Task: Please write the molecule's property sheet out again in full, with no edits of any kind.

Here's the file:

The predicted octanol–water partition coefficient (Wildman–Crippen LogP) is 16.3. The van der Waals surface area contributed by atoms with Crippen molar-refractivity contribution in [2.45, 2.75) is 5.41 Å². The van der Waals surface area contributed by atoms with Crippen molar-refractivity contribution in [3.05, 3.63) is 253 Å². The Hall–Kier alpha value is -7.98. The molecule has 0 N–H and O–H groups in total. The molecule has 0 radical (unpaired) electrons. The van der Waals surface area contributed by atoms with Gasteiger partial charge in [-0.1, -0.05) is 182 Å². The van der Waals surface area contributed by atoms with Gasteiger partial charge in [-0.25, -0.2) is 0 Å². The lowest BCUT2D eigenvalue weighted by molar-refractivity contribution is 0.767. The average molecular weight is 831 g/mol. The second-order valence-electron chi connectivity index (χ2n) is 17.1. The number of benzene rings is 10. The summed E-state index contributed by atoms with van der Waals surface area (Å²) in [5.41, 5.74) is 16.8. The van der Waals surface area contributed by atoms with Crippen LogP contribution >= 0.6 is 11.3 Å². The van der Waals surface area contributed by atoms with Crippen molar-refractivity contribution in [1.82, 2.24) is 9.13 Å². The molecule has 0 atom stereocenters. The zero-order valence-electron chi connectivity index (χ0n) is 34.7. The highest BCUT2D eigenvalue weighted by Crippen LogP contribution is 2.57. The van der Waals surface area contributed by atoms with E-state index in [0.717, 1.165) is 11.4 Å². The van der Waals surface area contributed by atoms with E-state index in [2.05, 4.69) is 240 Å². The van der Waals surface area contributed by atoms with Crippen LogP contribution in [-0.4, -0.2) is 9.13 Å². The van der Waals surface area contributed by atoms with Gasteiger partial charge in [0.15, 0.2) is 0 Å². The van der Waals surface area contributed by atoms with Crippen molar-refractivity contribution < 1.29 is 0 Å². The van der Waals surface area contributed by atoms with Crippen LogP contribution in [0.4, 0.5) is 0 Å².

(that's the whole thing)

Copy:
The predicted octanol–water partition coefficient (Wildman–Crippen LogP) is 16.3. The van der Waals surface area contributed by atoms with Crippen molar-refractivity contribution in [2.45, 2.75) is 5.41 Å². The van der Waals surface area contributed by atoms with Crippen molar-refractivity contribution in [3.05, 3.63) is 253 Å². The Hall–Kier alpha value is -7.98. The molecule has 0 N–H and O–H groups in total. The molecule has 0 radical (unpaired) electrons. The van der Waals surface area contributed by atoms with Gasteiger partial charge in [-0.1, -0.05) is 182 Å². The van der Waals surface area contributed by atoms with Gasteiger partial charge in [-0.25, -0.2) is 0 Å². The lowest BCUT2D eigenvalue weighted by molar-refractivity contribution is 0.767. The average molecular weight is 831 g/mol. The second-order valence-electron chi connectivity index (χ2n) is 17.1. The number of benzene rings is 10. The summed E-state index contributed by atoms with van der Waals surface area (Å²) in [5.41, 5.74) is 16.8. The van der Waals surface area contributed by atoms with Crippen LogP contribution >= 0.6 is 11.3 Å². The van der Waals surface area contributed by atoms with Crippen molar-refractivity contribution in [1.82, 2.24) is 9.13 Å². The molecule has 0 atom stereocenters. The zero-order valence-electron chi connectivity index (χ0n) is 34.7. The highest BCUT2D eigenvalue weighted by Crippen LogP contribution is 2.57. The van der Waals surface area contributed by atoms with E-state index in [0.717, 1.165) is 11.4 Å². The van der Waals surface area contributed by atoms with E-state index in [2.05, 4.69) is 240 Å². The van der Waals surface area contributed by atoms with Crippen LogP contribution in [-0.4, -0.2) is 9.13 Å². The van der Waals surface area contributed by atoms with Gasteiger partial charge in [0.15, 0.2) is 0 Å². The van der Waals surface area contributed by atoms with Crippen molar-refractivity contribution < 1.29 is 0 Å². The van der Waals surface area contributed by atoms with Crippen LogP contribution in [0.4, 0.5) is 0 Å².